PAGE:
Spacey hosted Saturday Night Live twice: first in 1997 with musical guest Beck and special guests Michael Palin and John Cleese from Monty Python's Flying Circus and again in May 2006 with musical guest Nelly Furtado. In 2006, Spacey played Lex Luthor in the Bryan Singer superhero film Superman Returns. He was to return for its 2009 sequel, but the series was instead rebooted with 2013 film Man of Steel.
Spacey also appeared in Edison, which received a direct-to-video release in 2006. In 2008, he played an MIT lecturer in the film 21. The film is based on Ben Mezrich's best seller Bringing Down the House: The Inside Story of Six MIT Students Who Took Vegas for Millions, a story of student MIT card-counters who used mathematical probability to aid them in card games such as blackjack. In early 2010, Spacey went to China to star in writer-director Dayyan Eng's black comedy film Inseparable, becoming the first Hollywood actor to star in a fully Chinese-funded film.
In September 2006, Spacey said that he intended to take up British citizenship when it is offered to him. When asked about the UK's referendum on whether or not to leave the European Union in 2016, Spacey replied "I appreciate you asking me the question, but I am not a British citizen, I am a resident of Great Britain. And I have never in my 12 years ever gotten involved in politics in Great Britain. I think it's inappropriate for me as a, really as a guest, in Great Britain, so I'll leave that to the British people." On June 16, 2016, Spacey was awarded an honorary knighthood for his services to theatre. The honor, Knight Commander of the Order of the British Empire, was given at Clarence House by Prince Charles. While Spacey will be permitted to add the post-nominal letters, KBE, to his name, as a non-British citizen the award is honorary and he will not be able to style himself as "Sir Kevin". Spacey had previously been awarded the lesser rank of honorary Commander of the Order of the British Empire for services to drama in 2010.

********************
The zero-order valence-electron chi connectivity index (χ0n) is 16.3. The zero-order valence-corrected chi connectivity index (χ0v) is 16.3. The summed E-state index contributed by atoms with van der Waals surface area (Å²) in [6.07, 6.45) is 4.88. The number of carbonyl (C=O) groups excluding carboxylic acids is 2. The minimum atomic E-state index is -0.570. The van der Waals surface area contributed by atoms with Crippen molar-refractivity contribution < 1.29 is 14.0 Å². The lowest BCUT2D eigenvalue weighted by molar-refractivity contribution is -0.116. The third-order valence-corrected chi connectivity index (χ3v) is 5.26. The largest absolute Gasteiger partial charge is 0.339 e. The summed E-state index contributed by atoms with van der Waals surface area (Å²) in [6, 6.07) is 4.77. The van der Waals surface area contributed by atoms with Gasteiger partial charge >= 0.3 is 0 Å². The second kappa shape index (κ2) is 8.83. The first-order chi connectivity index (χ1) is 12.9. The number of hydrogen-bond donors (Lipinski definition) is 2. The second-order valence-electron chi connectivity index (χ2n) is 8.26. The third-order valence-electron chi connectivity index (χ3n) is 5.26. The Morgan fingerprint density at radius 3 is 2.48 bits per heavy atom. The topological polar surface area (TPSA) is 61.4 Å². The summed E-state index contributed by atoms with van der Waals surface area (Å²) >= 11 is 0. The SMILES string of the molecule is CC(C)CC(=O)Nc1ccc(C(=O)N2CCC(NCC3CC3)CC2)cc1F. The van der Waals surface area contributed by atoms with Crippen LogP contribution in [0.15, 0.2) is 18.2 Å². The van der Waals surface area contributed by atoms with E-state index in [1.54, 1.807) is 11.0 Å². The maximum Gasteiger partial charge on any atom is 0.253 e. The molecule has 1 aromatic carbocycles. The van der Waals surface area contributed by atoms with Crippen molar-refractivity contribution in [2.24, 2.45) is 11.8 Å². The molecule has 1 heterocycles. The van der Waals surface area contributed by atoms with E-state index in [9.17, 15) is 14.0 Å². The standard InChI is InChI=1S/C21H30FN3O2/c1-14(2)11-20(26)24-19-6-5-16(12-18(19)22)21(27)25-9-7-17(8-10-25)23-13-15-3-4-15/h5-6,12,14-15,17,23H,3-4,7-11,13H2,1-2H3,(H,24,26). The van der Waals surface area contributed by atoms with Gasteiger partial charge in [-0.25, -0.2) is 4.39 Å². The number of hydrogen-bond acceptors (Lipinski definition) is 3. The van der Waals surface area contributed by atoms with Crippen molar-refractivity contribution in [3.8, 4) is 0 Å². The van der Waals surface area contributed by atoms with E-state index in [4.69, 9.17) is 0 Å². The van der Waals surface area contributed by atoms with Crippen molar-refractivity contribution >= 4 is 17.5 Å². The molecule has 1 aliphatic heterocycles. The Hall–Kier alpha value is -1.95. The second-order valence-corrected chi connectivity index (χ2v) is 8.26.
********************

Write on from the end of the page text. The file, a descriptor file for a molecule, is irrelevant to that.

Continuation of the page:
Spacey is well known in Hollywood for his impressions. When he appeared on Inside the Actors Studio, he imitated (at host James Lipton's request) James Stewart, Johnny Carson, Katharine Hepburn, Clint Eastwood, John Gielgud, Marlon Brando, Christopher Walken, Al Pacino and Jack Lemmon. As a young actor in New York City, he used his skill to pretend to be Carson's son to obtain free theater tickets and enter Studio 54.
Capitol/EMI's album Forever Cool (2007) features two duets with Spacey and an earlier recording of Dean Martin: "Ain't That a Kick in the Head" and "King of the Road". In December 2007, Spacey cohosted the Nobel Peace Prize Concert along with Uma Thurman.
Spacey is a patron of the Shakespeare Schools Festival, a charity that enables school children across the UK to perform Shakespeare in professional theatres. He also sits on the board of directors of the Motion Picture and Television Fund.
On March 18, 2011, it was announced that Spacey was cast as Frank Underwood in the Netflix series House of Cards. He was nominated for the Primetime Emmy Award for Outstanding Lead Actor in a Drama Series at the 65th Primetime Emmy Awards in 2013, becoming the first lead actor to be Primetime Emmy nominated from a web television series. He went on to win the Golden Globe award for Best Actor in a Television Series Drama at the 72nd Golden Globe Awards and Screen Actors Guild nomination for Outstanding Performance by a Male Actor in a Drama Series at the 21st Screen Actors Guild Awards for his season 2 performance.
In July 2011, Spacey co-starred in the black comedy film Horrible Bosses, which grossed over $209.6 million at the box office. He executive produced the biographical survival thriller film Captain Phillips in 2013, which was nominated for the Academy Award for Best Picture.
Spacey portrayed founder and president of the private military corporation Atlas Corporation, Jonathan Irons, in the 2014 video game Call of Duty: Advanced Warfare through motion capture. Spacey starred as President Richard Nixon in the comedy-drama Elvis & Nixon (2016). The film is based on the meeting that took place between Nixon and singer Elvis Presley (Michael Shannon) in December 1970 wherein Presley requested Nixon swear him in as an undercover agent in the Bureau of Narcotics and Dangerous Drugs. He next starred in the comedy film Nine Lives, as a man trapped in the body of a cat. The film was released on August 5, 2016.